Add this to the list of things that are harming your child
New research finds laundry detergent pods could be endangering your children
Researchers at the Center for Injury Research and Policy at the Nationwide Children’s Hospital in Ohio have found laundry and dishwasher detergent a danger for young children.
The Research Institute looked at just over 62,000 children under the age of six who had been exposed to the daily cleaning method, and found that there was a 17 percent increase between 2013 and 2014 in those having a negative encounter with laundry detergent, and a 14 percent increase in those ingesting dishwasher detergent.
Critics say the colorful pods are arguably attractive to young children due to their likeliness to popular candy.
Scientists found the pods were involved in two deaths and over two dozen poisonings within that time period, with U.S. poison control centers receiving over 37,000 calls from concerned parents after their children had consumed the tightly-packaged cleaning liquids.
Those numbers equate to approximately thirty calls every day, more specifically one call every 45 minutes.
Serious side affects of consuming liquid laundry tabs include heart problems, difficult breathing, falling in to a coma, and even death.
The research has also revealed that brightly-colored liquid detergent pods are significantly more dangerous than traditional detergent methods, with 45 percent of pod-related calls to the poison control center being referred to medical center for treatment, compared to just 17 percent of traditional laundry detergent calls, and just four percent of traditional dishwasher detergent calls.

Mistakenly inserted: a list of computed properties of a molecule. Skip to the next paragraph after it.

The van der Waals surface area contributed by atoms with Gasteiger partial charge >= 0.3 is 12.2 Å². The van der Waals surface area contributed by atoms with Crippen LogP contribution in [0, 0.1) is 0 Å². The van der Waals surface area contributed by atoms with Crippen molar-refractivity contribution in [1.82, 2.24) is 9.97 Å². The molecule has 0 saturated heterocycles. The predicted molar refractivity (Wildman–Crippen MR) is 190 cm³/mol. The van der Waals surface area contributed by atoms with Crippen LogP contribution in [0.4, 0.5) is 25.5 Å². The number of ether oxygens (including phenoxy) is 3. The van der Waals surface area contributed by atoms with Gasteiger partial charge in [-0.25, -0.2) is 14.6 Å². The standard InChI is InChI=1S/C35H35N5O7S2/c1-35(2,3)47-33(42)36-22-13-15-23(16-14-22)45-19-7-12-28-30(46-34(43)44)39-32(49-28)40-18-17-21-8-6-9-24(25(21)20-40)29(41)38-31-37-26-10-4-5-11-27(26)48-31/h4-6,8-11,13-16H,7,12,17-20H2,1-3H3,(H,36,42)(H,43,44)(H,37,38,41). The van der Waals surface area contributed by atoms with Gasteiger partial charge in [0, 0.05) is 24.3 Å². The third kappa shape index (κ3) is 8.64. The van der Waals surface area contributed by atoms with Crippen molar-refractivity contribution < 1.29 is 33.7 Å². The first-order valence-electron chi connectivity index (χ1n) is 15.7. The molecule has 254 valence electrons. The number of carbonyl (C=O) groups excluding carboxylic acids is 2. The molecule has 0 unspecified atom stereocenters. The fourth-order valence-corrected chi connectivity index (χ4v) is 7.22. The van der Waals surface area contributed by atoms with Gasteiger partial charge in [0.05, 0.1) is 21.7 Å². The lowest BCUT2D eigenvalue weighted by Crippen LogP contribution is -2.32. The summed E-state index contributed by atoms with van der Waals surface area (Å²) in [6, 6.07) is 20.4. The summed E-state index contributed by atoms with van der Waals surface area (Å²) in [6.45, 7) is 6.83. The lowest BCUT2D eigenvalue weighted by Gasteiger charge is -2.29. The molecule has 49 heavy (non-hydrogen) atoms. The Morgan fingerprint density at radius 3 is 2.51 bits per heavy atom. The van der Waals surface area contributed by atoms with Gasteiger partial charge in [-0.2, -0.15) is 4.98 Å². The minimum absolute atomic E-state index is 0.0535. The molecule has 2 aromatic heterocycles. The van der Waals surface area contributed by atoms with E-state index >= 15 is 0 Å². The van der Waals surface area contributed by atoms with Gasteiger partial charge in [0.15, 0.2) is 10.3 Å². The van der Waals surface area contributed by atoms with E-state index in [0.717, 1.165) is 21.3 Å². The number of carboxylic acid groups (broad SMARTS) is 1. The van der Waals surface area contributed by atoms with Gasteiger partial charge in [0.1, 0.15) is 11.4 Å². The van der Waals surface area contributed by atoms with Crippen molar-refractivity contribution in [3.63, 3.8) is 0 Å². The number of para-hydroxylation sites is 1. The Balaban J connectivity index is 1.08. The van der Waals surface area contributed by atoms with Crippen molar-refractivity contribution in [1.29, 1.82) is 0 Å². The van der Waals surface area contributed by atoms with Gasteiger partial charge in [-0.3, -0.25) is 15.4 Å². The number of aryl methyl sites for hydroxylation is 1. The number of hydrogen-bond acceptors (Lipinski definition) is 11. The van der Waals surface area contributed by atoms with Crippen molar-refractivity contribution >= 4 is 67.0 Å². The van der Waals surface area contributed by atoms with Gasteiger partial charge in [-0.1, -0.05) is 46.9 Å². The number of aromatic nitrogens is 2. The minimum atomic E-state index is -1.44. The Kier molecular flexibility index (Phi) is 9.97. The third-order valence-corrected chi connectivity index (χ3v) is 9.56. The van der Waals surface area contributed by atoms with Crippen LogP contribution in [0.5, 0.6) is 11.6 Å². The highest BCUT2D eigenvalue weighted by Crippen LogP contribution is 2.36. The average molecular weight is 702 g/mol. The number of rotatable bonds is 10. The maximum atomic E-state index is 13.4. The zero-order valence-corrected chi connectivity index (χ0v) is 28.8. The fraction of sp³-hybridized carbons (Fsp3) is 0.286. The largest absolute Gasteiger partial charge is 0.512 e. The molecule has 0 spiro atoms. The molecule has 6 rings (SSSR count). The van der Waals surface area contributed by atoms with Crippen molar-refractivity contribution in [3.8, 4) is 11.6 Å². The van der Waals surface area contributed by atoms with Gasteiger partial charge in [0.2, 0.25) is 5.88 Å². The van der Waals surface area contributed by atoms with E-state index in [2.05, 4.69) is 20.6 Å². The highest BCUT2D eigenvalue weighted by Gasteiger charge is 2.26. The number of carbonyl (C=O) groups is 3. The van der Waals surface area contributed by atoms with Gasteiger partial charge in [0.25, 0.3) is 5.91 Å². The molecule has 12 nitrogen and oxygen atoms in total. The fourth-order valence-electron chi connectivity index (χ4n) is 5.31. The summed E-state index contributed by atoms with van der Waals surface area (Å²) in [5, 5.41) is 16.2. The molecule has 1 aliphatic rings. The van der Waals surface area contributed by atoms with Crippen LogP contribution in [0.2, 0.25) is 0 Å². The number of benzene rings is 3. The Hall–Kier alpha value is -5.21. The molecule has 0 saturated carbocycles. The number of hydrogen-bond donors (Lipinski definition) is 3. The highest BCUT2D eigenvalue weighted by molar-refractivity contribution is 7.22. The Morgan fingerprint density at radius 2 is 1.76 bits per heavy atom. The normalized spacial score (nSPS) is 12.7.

The pods’ lethalness not only lies in the highly concentrated ingredients compared to traditional detergent, but also the potential for the liquid to squirt to the back of the throat—even reach the lungs—when a child bites down on the pod.
In an effort to reduce the harming of children through cleaning products, the ATSM International Standards agency published standard safety recommendations for liquid laundry packets in 2015, but the specifications were on a voluntary basis, which critics claim does not seriously encourage global liquid pod producers to combat the issue.
Manufacturers have responded to the study, which was released in the May 2016 Pediatrics journal, saying consumers should expect upgraded packaging in the next few months, making it harder for young children to open the plastic wrapping enclosing the tabs.
Experts are recommending perhaps the simplest way to avoid making detergent a danger for young children is simple: store the chemicals on a high shelf.